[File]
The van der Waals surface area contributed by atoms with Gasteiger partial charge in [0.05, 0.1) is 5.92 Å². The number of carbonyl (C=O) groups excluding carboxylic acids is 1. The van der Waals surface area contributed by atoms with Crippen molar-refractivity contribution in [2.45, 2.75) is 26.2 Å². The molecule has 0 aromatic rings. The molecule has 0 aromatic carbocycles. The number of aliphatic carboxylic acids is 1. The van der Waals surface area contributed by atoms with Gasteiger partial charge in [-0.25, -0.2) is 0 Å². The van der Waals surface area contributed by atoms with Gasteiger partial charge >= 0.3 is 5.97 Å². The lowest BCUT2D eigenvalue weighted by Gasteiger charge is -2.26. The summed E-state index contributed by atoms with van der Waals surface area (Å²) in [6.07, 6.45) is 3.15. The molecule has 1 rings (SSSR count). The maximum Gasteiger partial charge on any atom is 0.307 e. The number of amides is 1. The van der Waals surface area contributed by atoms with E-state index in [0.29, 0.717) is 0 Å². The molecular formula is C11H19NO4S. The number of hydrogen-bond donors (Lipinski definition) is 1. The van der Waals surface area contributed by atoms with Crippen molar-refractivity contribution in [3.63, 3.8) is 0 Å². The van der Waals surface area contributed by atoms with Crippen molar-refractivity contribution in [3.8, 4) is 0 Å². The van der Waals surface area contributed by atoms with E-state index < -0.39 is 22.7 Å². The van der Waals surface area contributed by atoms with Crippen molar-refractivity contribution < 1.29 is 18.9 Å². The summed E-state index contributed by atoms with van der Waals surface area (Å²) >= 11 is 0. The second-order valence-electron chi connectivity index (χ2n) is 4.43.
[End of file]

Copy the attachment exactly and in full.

The van der Waals surface area contributed by atoms with Gasteiger partial charge in [0.05, 0.1) is 5.92 Å². The number of carbonyl (C=O) groups excluding carboxylic acids is 1. The van der Waals surface area contributed by atoms with Crippen molar-refractivity contribution in [2.45, 2.75) is 26.2 Å². The molecule has 0 aromatic rings. The molecule has 0 aromatic carbocycles. The number of aliphatic carboxylic acids is 1. The van der Waals surface area contributed by atoms with Gasteiger partial charge in [-0.25, -0.2) is 0 Å². The van der Waals surface area contributed by atoms with Gasteiger partial charge >= 0.3 is 5.97 Å². The lowest BCUT2D eigenvalue weighted by Gasteiger charge is -2.26. The summed E-state index contributed by atoms with van der Waals surface area (Å²) in [6.07, 6.45) is 3.15. The molecule has 1 rings (SSSR count). The maximum Gasteiger partial charge on any atom is 0.307 e. The number of amides is 1. The van der Waals surface area contributed by atoms with E-state index in [0.29, 0.717) is 0 Å². The molecular formula is C11H19NO4S. The number of hydrogen-bond donors (Lipinski definition) is 1. The van der Waals surface area contributed by atoms with Crippen molar-refractivity contribution in [3.63, 3.8) is 0 Å². The van der Waals surface area contributed by atoms with Crippen molar-refractivity contribution in [3.8, 4) is 0 Å². The van der Waals surface area contributed by atoms with E-state index < -0.39 is 22.7 Å². The van der Waals surface area contributed by atoms with Crippen molar-refractivity contribution < 1.29 is 18.9 Å². The summed E-state index contributed by atoms with van der Waals surface area (Å²) >= 11 is 0. The second-order valence-electron chi connectivity index (χ2n) is 4.43.